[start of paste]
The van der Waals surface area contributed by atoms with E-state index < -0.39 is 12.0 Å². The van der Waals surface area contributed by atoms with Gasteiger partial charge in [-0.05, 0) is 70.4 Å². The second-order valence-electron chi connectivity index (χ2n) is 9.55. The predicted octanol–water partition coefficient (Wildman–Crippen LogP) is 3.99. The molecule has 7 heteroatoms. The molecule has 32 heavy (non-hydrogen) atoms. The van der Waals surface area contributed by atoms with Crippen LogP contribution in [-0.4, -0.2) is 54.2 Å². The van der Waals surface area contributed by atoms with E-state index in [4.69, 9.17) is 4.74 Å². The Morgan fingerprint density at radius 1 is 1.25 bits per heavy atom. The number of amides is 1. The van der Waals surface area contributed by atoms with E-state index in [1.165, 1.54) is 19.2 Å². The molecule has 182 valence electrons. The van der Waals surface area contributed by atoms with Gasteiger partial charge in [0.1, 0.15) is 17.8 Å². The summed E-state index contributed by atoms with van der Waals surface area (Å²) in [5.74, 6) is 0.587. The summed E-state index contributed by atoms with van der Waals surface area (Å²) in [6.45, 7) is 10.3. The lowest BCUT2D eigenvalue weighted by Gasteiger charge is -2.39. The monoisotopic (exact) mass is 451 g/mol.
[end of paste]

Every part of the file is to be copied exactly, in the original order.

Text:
The van der Waals surface area contributed by atoms with E-state index < -0.39 is 12.0 Å². The van der Waals surface area contributed by atoms with Gasteiger partial charge in [-0.05, 0) is 70.4 Å². The second-order valence-electron chi connectivity index (χ2n) is 9.55. The predicted octanol–water partition coefficient (Wildman–Crippen LogP) is 3.99. The molecule has 7 heteroatoms. The molecule has 32 heavy (non-hydrogen) atoms. The van der Waals surface area contributed by atoms with Crippen LogP contribution in [-0.4, -0.2) is 54.2 Å². The van der Waals surface area contributed by atoms with E-state index in [4.69, 9.17) is 4.74 Å². The Morgan fingerprint density at radius 1 is 1.25 bits per heavy atom. The number of amides is 1. The van der Waals surface area contributed by atoms with E-state index in [1.165, 1.54) is 19.2 Å². The molecule has 182 valence electrons. The van der Waals surface area contributed by atoms with Gasteiger partial charge in [0.1, 0.15) is 17.8 Å². The summed E-state index contributed by atoms with van der Waals surface area (Å²) in [5.74, 6) is 0.587. The summed E-state index contributed by atoms with van der Waals surface area (Å²) in [6.45, 7) is 10.3. The lowest BCUT2D eigenvalue weighted by Gasteiger charge is -2.39. The monoisotopic (exact) mass is 451 g/mol.